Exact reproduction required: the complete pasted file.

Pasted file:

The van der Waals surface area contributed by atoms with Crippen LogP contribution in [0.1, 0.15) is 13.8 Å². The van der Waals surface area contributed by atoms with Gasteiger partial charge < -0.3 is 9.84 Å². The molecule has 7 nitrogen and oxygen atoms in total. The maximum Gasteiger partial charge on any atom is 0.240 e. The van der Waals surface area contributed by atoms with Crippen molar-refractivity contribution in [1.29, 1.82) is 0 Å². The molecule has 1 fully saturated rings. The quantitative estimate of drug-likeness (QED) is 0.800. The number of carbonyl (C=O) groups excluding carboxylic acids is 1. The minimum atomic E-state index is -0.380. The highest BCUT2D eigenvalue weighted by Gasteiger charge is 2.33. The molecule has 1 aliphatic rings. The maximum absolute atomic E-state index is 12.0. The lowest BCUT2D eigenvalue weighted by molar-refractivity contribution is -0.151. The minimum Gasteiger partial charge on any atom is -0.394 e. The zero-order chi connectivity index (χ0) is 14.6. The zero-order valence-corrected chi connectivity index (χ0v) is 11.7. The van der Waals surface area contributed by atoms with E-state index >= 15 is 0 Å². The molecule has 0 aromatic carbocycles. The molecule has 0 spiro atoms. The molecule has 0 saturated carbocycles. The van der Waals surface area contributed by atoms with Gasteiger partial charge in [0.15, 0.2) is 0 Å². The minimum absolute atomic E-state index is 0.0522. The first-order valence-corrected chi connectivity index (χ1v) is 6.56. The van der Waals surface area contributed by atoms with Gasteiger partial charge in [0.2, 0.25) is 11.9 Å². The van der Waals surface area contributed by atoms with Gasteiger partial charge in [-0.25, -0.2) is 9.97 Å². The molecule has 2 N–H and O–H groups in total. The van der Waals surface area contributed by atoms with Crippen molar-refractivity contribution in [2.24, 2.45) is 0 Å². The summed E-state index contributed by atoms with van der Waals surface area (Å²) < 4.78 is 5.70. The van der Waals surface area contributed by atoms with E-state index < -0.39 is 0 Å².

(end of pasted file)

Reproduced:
The van der Waals surface area contributed by atoms with Crippen LogP contribution in [0.1, 0.15) is 13.8 Å². The van der Waals surface area contributed by atoms with Gasteiger partial charge < -0.3 is 9.84 Å². The molecule has 7 nitrogen and oxygen atoms in total. The maximum Gasteiger partial charge on any atom is 0.240 e. The van der Waals surface area contributed by atoms with Crippen molar-refractivity contribution in [1.29, 1.82) is 0 Å². The molecule has 1 fully saturated rings. The quantitative estimate of drug-likeness (QED) is 0.800. The number of carbonyl (C=O) groups excluding carboxylic acids is 1. The minimum atomic E-state index is -0.380. The highest BCUT2D eigenvalue weighted by Gasteiger charge is 2.33. The molecule has 1 aliphatic rings. The maximum absolute atomic E-state index is 12.0. The lowest BCUT2D eigenvalue weighted by molar-refractivity contribution is -0.151. The minimum Gasteiger partial charge on any atom is -0.394 e. The zero-order chi connectivity index (χ0) is 14.6. The zero-order valence-corrected chi connectivity index (χ0v) is 11.7. The van der Waals surface area contributed by atoms with E-state index >= 15 is 0 Å². The molecule has 0 aromatic carbocycles. The molecule has 0 spiro atoms. The molecule has 0 saturated carbocycles. The van der Waals surface area contributed by atoms with Gasteiger partial charge in [0.15, 0.2) is 0 Å². The minimum absolute atomic E-state index is 0.0522. The first-order valence-corrected chi connectivity index (χ1v) is 6.56. The van der Waals surface area contributed by atoms with Gasteiger partial charge in [0.2, 0.25) is 11.9 Å². The van der Waals surface area contributed by atoms with Gasteiger partial charge in [-0.25, -0.2) is 9.97 Å². The molecule has 2 N–H and O–H groups in total. The van der Waals surface area contributed by atoms with Crippen molar-refractivity contribution in [2.24, 2.45) is 0 Å². The summed E-state index contributed by atoms with van der Waals surface area (Å²) < 4.78 is 5.70. The van der Waals surface area contributed by atoms with E-state index < -0.39 is 0 Å².